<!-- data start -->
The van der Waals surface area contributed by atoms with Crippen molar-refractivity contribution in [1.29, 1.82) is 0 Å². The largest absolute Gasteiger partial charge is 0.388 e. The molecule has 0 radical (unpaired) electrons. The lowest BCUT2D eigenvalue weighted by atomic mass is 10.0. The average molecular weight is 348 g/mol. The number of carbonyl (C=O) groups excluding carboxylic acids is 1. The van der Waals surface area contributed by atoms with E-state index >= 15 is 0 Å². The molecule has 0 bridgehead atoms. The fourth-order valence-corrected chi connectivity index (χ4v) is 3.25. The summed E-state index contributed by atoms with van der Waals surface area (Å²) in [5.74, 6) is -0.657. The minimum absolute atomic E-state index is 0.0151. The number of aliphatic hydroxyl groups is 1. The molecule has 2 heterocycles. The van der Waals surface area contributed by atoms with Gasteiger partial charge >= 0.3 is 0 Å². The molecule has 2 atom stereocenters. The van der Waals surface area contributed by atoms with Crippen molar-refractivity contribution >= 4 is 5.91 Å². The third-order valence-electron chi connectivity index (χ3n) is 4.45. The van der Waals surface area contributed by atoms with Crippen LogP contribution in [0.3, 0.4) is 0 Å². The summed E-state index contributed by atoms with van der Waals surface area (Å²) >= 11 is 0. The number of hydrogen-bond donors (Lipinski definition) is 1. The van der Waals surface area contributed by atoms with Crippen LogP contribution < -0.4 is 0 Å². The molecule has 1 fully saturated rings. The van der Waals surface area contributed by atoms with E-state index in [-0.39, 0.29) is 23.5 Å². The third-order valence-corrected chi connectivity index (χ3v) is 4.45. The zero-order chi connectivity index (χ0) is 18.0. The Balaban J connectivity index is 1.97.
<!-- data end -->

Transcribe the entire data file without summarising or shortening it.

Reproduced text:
The van der Waals surface area contributed by atoms with Crippen molar-refractivity contribution in [1.29, 1.82) is 0 Å². The largest absolute Gasteiger partial charge is 0.388 e. The molecule has 0 radical (unpaired) electrons. The lowest BCUT2D eigenvalue weighted by atomic mass is 10.0. The average molecular weight is 348 g/mol. The number of carbonyl (C=O) groups excluding carboxylic acids is 1. The van der Waals surface area contributed by atoms with E-state index >= 15 is 0 Å². The molecule has 0 bridgehead atoms. The fourth-order valence-corrected chi connectivity index (χ4v) is 3.25. The summed E-state index contributed by atoms with van der Waals surface area (Å²) in [5.74, 6) is -0.657. The minimum absolute atomic E-state index is 0.0151. The number of aliphatic hydroxyl groups is 1. The molecule has 2 heterocycles. The van der Waals surface area contributed by atoms with Gasteiger partial charge >= 0.3 is 0 Å². The molecule has 2 atom stereocenters. The van der Waals surface area contributed by atoms with Crippen molar-refractivity contribution >= 4 is 5.91 Å². The third-order valence-electron chi connectivity index (χ3n) is 4.45. The van der Waals surface area contributed by atoms with Crippen LogP contribution in [0.3, 0.4) is 0 Å². The summed E-state index contributed by atoms with van der Waals surface area (Å²) >= 11 is 0. The number of hydrogen-bond donors (Lipinski definition) is 1. The van der Waals surface area contributed by atoms with Crippen LogP contribution < -0.4 is 0 Å². The molecule has 1 fully saturated rings. The van der Waals surface area contributed by atoms with E-state index in [-0.39, 0.29) is 23.5 Å². The third-order valence-corrected chi connectivity index (χ3v) is 4.45. The zero-order chi connectivity index (χ0) is 18.0. The Balaban J connectivity index is 1.97.